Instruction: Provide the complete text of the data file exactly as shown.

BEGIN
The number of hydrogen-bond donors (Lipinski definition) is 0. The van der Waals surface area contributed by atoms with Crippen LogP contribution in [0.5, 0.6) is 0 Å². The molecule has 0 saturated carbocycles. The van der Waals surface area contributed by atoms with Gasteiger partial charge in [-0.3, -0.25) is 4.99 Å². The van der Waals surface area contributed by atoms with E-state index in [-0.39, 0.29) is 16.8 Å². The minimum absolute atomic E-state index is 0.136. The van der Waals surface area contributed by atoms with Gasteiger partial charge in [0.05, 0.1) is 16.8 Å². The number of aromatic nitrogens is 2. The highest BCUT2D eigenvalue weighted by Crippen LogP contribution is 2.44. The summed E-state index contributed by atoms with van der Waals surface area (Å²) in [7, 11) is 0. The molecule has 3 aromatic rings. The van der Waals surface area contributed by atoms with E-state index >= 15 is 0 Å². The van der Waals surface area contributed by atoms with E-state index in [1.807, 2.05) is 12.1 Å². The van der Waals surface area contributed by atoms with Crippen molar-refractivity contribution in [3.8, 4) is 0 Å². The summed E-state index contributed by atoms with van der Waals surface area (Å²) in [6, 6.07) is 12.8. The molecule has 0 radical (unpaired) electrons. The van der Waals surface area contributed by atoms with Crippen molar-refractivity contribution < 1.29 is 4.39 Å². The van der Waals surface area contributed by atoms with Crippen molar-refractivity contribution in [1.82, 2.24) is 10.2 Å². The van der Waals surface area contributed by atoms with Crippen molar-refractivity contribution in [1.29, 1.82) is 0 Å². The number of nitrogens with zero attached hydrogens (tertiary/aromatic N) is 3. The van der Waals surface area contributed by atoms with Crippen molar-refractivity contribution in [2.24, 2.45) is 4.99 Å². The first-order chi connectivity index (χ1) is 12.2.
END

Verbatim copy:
The number of hydrogen-bond donors (Lipinski definition) is 0. The van der Waals surface area contributed by atoms with Crippen LogP contribution in [0.5, 0.6) is 0 Å². The molecule has 0 saturated carbocycles. The van der Waals surface area contributed by atoms with Gasteiger partial charge in [-0.3, -0.25) is 4.99 Å². The van der Waals surface area contributed by atoms with E-state index in [-0.39, 0.29) is 16.8 Å². The minimum absolute atomic E-state index is 0.136. The van der Waals surface area contributed by atoms with Gasteiger partial charge in [0.05, 0.1) is 16.8 Å². The number of aromatic nitrogens is 2. The highest BCUT2D eigenvalue weighted by Crippen LogP contribution is 2.44. The summed E-state index contributed by atoms with van der Waals surface area (Å²) in [7, 11) is 0. The molecule has 3 aromatic rings. The van der Waals surface area contributed by atoms with E-state index >= 15 is 0 Å². The van der Waals surface area contributed by atoms with E-state index in [1.807, 2.05) is 12.1 Å². The van der Waals surface area contributed by atoms with Crippen molar-refractivity contribution in [3.8, 4) is 0 Å². The summed E-state index contributed by atoms with van der Waals surface area (Å²) in [6, 6.07) is 12.8. The molecule has 0 radical (unpaired) electrons. The van der Waals surface area contributed by atoms with Crippen molar-refractivity contribution < 1.29 is 4.39 Å². The van der Waals surface area contributed by atoms with Crippen molar-refractivity contribution in [1.82, 2.24) is 10.2 Å². The van der Waals surface area contributed by atoms with Crippen molar-refractivity contribution in [1.29, 1.82) is 0 Å². The number of nitrogens with zero attached hydrogens (tertiary/aromatic N) is 3. The van der Waals surface area contributed by atoms with Crippen molar-refractivity contribution in [2.24, 2.45) is 4.99 Å². The first-order chi connectivity index (χ1) is 12.2.